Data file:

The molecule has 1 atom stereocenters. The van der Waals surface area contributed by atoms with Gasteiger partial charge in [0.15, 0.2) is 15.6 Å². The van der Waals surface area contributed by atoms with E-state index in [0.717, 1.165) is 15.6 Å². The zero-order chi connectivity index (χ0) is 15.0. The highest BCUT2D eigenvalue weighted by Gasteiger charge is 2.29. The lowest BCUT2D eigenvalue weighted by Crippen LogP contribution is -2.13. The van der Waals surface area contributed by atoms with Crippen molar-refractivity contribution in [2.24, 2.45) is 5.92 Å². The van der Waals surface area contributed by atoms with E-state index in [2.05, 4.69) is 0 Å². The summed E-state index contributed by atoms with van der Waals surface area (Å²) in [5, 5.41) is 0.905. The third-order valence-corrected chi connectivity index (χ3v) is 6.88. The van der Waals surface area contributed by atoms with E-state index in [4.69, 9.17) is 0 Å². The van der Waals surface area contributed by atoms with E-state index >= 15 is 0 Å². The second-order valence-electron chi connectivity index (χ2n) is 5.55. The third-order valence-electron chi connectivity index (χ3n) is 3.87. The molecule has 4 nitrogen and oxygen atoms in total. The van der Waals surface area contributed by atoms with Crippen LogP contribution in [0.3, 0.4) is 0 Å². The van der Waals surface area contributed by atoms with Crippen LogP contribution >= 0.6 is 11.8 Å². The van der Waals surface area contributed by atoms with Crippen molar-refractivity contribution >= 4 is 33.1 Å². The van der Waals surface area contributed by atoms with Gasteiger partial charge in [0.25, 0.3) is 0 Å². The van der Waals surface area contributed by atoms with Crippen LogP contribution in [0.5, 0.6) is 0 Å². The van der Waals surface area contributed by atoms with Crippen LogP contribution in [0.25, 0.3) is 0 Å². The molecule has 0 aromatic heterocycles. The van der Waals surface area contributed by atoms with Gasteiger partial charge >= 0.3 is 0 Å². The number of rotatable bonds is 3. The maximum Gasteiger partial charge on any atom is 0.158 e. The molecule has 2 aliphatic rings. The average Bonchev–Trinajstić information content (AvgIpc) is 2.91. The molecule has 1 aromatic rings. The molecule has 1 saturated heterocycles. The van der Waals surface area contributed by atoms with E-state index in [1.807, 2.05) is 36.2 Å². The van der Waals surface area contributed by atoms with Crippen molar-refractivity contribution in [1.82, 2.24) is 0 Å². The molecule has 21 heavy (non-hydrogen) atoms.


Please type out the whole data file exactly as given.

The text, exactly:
The molecule has 1 atom stereocenters. The van der Waals surface area contributed by atoms with Gasteiger partial charge in [0.15, 0.2) is 15.6 Å². The van der Waals surface area contributed by atoms with E-state index in [0.717, 1.165) is 15.6 Å². The zero-order chi connectivity index (χ0) is 15.0. The highest BCUT2D eigenvalue weighted by Gasteiger charge is 2.29. The lowest BCUT2D eigenvalue weighted by Crippen LogP contribution is -2.13. The van der Waals surface area contributed by atoms with Crippen molar-refractivity contribution in [2.24, 2.45) is 5.92 Å². The van der Waals surface area contributed by atoms with E-state index in [2.05, 4.69) is 0 Å². The summed E-state index contributed by atoms with van der Waals surface area (Å²) in [5, 5.41) is 0.905. The third-order valence-corrected chi connectivity index (χ3v) is 6.88. The van der Waals surface area contributed by atoms with E-state index in [4.69, 9.17) is 0 Å². The van der Waals surface area contributed by atoms with E-state index >= 15 is 0 Å². The second-order valence-electron chi connectivity index (χ2n) is 5.55. The third-order valence-electron chi connectivity index (χ3n) is 3.87. The molecule has 4 nitrogen and oxygen atoms in total. The van der Waals surface area contributed by atoms with Crippen LogP contribution in [0.3, 0.4) is 0 Å². The van der Waals surface area contributed by atoms with Crippen LogP contribution >= 0.6 is 11.8 Å². The van der Waals surface area contributed by atoms with Crippen molar-refractivity contribution >= 4 is 33.1 Å². The van der Waals surface area contributed by atoms with Gasteiger partial charge in [0.25, 0.3) is 0 Å². The van der Waals surface area contributed by atoms with Crippen LogP contribution in [0.5, 0.6) is 0 Å². The van der Waals surface area contributed by atoms with Crippen LogP contribution in [0.25, 0.3) is 0 Å². The molecule has 0 aromatic heterocycles. The van der Waals surface area contributed by atoms with Gasteiger partial charge >= 0.3 is 0 Å². The number of rotatable bonds is 3. The maximum Gasteiger partial charge on any atom is 0.158 e. The molecule has 2 aliphatic rings. The average Bonchev–Trinajstić information content (AvgIpc) is 2.91. The molecule has 1 aromatic rings. The molecule has 1 saturated heterocycles. The van der Waals surface area contributed by atoms with E-state index in [1.807, 2.05) is 36.2 Å². The van der Waals surface area contributed by atoms with Crippen molar-refractivity contribution in [1.82, 2.24) is 0 Å². The molecule has 21 heavy (non-hydrogen) atoms.